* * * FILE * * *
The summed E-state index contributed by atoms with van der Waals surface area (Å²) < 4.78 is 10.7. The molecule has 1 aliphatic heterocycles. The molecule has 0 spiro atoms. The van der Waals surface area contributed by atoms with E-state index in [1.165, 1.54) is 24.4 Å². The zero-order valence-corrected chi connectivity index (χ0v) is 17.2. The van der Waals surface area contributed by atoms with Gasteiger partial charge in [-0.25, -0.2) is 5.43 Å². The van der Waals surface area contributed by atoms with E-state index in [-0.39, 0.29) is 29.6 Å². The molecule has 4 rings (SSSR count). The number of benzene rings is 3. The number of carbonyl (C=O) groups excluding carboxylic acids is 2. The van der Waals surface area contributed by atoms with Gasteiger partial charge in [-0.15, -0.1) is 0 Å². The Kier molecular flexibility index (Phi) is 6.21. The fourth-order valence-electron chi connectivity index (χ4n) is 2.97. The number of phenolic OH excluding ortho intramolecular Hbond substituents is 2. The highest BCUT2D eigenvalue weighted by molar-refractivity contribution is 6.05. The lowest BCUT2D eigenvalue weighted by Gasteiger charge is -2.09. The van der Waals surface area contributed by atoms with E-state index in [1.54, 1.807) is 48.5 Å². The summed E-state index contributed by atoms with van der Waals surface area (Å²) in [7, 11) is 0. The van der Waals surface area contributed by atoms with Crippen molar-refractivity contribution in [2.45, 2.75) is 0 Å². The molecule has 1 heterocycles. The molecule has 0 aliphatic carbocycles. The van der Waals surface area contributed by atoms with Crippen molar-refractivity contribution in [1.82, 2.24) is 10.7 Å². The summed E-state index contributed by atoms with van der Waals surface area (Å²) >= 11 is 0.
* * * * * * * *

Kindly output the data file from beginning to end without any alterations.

The summed E-state index contributed by atoms with van der Waals surface area (Å²) < 4.78 is 10.7. The molecule has 1 aliphatic heterocycles. The molecule has 0 spiro atoms. The van der Waals surface area contributed by atoms with E-state index in [1.165, 1.54) is 24.4 Å². The zero-order valence-corrected chi connectivity index (χ0v) is 17.2. The van der Waals surface area contributed by atoms with Gasteiger partial charge in [-0.25, -0.2) is 5.43 Å². The van der Waals surface area contributed by atoms with E-state index in [-0.39, 0.29) is 29.6 Å². The molecule has 4 rings (SSSR count). The number of benzene rings is 3. The number of carbonyl (C=O) groups excluding carboxylic acids is 2. The van der Waals surface area contributed by atoms with Gasteiger partial charge in [-0.15, -0.1) is 0 Å². The Kier molecular flexibility index (Phi) is 6.21. The fourth-order valence-electron chi connectivity index (χ4n) is 2.97. The number of phenolic OH excluding ortho intramolecular Hbond substituents is 2. The highest BCUT2D eigenvalue weighted by molar-refractivity contribution is 6.05. The lowest BCUT2D eigenvalue weighted by Gasteiger charge is -2.09. The van der Waals surface area contributed by atoms with E-state index in [1.54, 1.807) is 48.5 Å². The summed E-state index contributed by atoms with van der Waals surface area (Å²) in [7, 11) is 0. The van der Waals surface area contributed by atoms with Crippen molar-refractivity contribution in [2.45, 2.75) is 0 Å². The molecule has 1 heterocycles. The molecule has 0 aliphatic carbocycles. The van der Waals surface area contributed by atoms with Crippen molar-refractivity contribution in [1.82, 2.24) is 10.7 Å². The summed E-state index contributed by atoms with van der Waals surface area (Å²) >= 11 is 0.